Come on baby, put out my fire

Because Southern California hasn’t had rain in something like six months, the areas around Los Angeles are burning.  People are being evacuated, and those who refuse to leave then find themselves in need of rescue (assholes).   12,000 homes are threatened, and two firefighters have died trying to stop the blaze.

Armageddon seems to have hit.

We’re fine where we are, thanks for asking.  But the air quality is crappy.  So crappy, in fact, that I have conceded to closing the windows and using the air conditioner, a state of affairs that would please my husband if I were just willing to set it lower than 77.  You can see smoke in the distance, but you can’t see much of anything else.  Getting out of the car on Sunday, Zachary whined, “I can’t breathe.”

Given that my mother died of non-smoker’s lung cancer in her thirties, you can imagine how such a statement resonated with me.  So, the kids are staying indoors, which is going about as well as you think it is.  Every three-year-old likes to be kept inside all day.  And the baby is ever so pleased, as well.

I just don’t get why L.A. is considered some sort of paradise.  Every summer, the hills are alive with the sound of helicopters spraying flame retardant chemicals.  In the winter, the rains bring down the mountainside.  Periodically, the entire earth shakes and people start talking about “the big one.”

Not to mention the public schools with twenty-five kids to a kindergarten and many more in the older grades, fire departments in a state of “brown out,” and domestic violence shelters closing because there is no money.  For the privilege of all of this, we have an exorbitant cost of living and obscenely high taxes.

Makes a girl homesick for Philly.

16 responses to “Come on baby, put out my fire

  1. I’m so sorry! But am glad to have gotten out when I did. Hoping things clear soon and you get outdoors.

    I know what you mean about the “paradise” perception. I just never got it. Whenever we drove across the 10, I just didn’t see how it was so “beautiful.”

  2. That is rough and scary. The big cities in California and Arizona have been artificially maintained by diverting water. But climate change is putting extra pressure on those cities now. It’s been a strange summer. BC has had the same issues with fire and drought in areas that are normally overly wet. Knowing that doesn’t make the day to day any easier. I wish you could live somewhere else.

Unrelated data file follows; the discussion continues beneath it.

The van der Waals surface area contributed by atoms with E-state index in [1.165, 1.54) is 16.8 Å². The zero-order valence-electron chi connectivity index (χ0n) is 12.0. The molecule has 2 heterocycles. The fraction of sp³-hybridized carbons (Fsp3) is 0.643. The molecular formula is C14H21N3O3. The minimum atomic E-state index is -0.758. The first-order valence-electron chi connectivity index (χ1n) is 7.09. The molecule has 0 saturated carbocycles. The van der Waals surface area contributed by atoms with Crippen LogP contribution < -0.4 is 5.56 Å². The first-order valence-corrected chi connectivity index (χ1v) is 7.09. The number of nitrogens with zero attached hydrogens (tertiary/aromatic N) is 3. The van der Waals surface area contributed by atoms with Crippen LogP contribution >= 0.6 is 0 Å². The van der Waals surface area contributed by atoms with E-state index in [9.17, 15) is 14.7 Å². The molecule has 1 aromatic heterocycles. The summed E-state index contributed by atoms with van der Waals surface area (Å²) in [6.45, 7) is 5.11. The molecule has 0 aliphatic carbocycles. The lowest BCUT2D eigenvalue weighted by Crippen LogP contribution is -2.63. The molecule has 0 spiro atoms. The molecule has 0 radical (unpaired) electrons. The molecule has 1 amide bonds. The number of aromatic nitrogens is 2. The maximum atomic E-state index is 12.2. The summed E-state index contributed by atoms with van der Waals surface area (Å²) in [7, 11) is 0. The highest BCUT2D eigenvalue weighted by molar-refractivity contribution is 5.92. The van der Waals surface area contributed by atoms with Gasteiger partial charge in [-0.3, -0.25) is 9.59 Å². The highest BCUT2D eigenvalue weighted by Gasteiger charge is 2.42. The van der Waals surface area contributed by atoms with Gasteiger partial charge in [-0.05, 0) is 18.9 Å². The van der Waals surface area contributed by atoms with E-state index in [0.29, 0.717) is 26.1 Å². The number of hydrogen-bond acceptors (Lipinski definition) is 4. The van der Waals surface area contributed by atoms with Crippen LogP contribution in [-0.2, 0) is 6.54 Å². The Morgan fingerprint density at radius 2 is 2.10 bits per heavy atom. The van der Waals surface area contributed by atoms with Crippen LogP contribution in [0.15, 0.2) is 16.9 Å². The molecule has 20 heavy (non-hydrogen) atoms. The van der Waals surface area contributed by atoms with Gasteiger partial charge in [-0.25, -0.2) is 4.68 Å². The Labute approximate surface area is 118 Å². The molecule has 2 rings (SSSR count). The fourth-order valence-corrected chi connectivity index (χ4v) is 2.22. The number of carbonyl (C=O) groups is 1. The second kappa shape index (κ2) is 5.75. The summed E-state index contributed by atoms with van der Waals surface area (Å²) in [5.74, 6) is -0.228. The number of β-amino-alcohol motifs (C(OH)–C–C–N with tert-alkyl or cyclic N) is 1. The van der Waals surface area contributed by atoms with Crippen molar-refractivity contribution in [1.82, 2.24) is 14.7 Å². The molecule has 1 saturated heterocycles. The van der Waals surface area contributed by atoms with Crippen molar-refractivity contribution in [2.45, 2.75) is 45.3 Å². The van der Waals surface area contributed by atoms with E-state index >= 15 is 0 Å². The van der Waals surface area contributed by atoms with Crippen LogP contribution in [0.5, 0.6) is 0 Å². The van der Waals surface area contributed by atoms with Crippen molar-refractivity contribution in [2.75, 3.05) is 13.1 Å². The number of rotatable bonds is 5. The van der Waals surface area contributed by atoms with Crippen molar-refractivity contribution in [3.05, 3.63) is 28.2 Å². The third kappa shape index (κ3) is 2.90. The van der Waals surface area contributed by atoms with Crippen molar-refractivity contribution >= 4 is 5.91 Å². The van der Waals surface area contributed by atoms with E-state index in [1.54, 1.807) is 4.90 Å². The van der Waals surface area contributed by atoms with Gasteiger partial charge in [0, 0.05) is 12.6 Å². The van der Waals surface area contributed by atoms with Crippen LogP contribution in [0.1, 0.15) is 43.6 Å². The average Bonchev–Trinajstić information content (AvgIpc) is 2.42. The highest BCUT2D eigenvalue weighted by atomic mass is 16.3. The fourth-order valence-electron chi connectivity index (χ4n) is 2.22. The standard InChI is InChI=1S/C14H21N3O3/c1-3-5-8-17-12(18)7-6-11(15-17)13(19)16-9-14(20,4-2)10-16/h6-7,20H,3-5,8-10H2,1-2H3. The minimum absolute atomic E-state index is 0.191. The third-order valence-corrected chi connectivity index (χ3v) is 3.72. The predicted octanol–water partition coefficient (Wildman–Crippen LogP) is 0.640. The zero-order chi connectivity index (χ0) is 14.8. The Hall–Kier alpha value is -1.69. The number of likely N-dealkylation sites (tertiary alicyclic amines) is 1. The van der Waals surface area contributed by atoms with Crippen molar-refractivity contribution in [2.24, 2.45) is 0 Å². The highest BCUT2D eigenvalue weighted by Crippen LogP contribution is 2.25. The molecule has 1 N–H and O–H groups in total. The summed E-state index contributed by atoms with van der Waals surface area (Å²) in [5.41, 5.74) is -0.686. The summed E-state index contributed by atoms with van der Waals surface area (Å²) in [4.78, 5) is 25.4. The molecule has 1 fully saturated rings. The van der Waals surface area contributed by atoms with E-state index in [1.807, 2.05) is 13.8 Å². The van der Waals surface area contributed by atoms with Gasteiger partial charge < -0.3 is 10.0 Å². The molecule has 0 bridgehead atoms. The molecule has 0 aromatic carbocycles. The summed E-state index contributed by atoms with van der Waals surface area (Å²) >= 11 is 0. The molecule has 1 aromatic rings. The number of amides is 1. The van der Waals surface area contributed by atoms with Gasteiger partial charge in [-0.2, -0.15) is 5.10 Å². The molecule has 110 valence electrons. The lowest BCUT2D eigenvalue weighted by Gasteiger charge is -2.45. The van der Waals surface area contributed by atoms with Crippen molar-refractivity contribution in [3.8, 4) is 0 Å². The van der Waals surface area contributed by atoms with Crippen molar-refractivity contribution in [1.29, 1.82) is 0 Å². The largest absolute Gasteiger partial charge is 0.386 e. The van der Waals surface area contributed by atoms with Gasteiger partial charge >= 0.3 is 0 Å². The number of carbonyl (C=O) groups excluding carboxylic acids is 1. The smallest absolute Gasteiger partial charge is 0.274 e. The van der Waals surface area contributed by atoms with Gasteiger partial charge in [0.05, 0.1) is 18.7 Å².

3. I know it seems crazy to live here, especially this time of year. And I don’t want to spend too much time defending it, but January and February are glorious and I’d take them (and most other months) hands-down over the northeasters in the other parts of the country. Or the hurricanes and sickening humidity in the other. And as for taxes, some are high (sales) and some are too low (property). The fires always seem to symbolize the collective madness of this city. Hang in there and maybe go surfing when it’s all over.

  4. well, the rarely above 80 and rarely below 60 is what i miss. the fires weren’t as bad when I lived there, either.

    glad you are safe.

    and hey… maybe your neighbors like the kids inside. Then they aren’t making noise while they are trying to sleep. Of course, there are those pesky helicopters. Maybe she’ll start yelling at them.

  5. We’ll be in fire season for the next couple of months, at least, depending on when (if) it cools off and moisture comes in. It’s ALWAYS earthquake season. It’s always traffic season, too.

    My husband keeps saying that if the kids weren’t in school, we could pack up and move – and unlike me, he’s a native who’s never lived anywhere else. But our parents are out here too, so I really don’t see it happening.

    I tend to think every place has its problems and its positives, but lately the problems seem to be getting ahead around here.

  6. She Started It

    Oh, I’m sorry. That is a bummer. I lived in Philly for ten years and loved it, too.

  7. Ack. I have so much family in the L.A. area and love being just a visitor and never a resident. Hopefully you’ll be able to go outdoors soon! Those kids need to run around so you can get some rest too!

  8. Be well!

    (And I often think the same thing about SoCal. Northern Cali makes up for it, though, I think. Well, except for the earthquakes …..)

  9. I like the midwest v v much and this post makes me appreciate the incredible summer we’ve had in central IL

  10. Hmmm… I must admit we haven’t seen any of those low property taxes. Ours are much, much higher here than they would be elsewhere, in large part because they are based on purchase price, not current value of home.

  11. You know I was just telling the hubs that I don’t know how people can stand living in SoCal. We had some nasty wildfires here last year & the air quality was so bad it really affected our quality of life. For the entire Summer and Fall. But those fires happen in Cal. every year. I wouldn’t be able to handle it.

  12. I heard the weather was a big help to the fire fighters today. I am hoping this is the case. Thinking of you guys

  13. I think there ONCE were good old days out here, but, sad to say, I think we’ve missed them.

  14. You will always be welcome back in Philly of course. LA never suited me but it must be right for many people. Hope you keep safe until the fires are extinguished.

  15. No kidding. Stay safe.

  16. Yep. The only time I miss it is when I want to be in the mountains or in March, when it is still snowing here. My parents are just south of the big fire, luckily it would have to burn the whole city down to get to them, but still yucky.